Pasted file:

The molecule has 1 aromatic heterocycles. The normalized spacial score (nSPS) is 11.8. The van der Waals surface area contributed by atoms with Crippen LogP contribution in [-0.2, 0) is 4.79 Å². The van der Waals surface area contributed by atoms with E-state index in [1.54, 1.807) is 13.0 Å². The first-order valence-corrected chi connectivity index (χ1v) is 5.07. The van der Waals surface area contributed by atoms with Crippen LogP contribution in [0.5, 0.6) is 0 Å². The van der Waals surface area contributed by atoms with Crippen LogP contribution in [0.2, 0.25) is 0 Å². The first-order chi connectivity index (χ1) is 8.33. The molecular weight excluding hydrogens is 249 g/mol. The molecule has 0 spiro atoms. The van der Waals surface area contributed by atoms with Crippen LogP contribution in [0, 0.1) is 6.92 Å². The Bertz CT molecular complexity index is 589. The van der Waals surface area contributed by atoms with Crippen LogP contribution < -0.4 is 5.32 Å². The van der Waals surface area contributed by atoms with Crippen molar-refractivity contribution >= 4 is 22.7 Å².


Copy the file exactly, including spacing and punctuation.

The molecule has 1 aromatic heterocycles. The normalized spacial score (nSPS) is 11.8. The van der Waals surface area contributed by atoms with Crippen LogP contribution in [-0.2, 0) is 4.79 Å². The van der Waals surface area contributed by atoms with E-state index in [1.54, 1.807) is 13.0 Å². The first-order valence-corrected chi connectivity index (χ1v) is 5.07. The van der Waals surface area contributed by atoms with Crippen LogP contribution in [0.5, 0.6) is 0 Å². The van der Waals surface area contributed by atoms with Crippen LogP contribution in [0.2, 0.25) is 0 Å². The first-order chi connectivity index (χ1) is 8.33. The molecular weight excluding hydrogens is 249 g/mol. The molecule has 0 spiro atoms. The van der Waals surface area contributed by atoms with Crippen LogP contribution in [0, 0.1) is 6.92 Å². The Bertz CT molecular complexity index is 589. The van der Waals surface area contributed by atoms with Crippen LogP contribution < -0.4 is 5.32 Å². The van der Waals surface area contributed by atoms with Crippen molar-refractivity contribution >= 4 is 22.7 Å².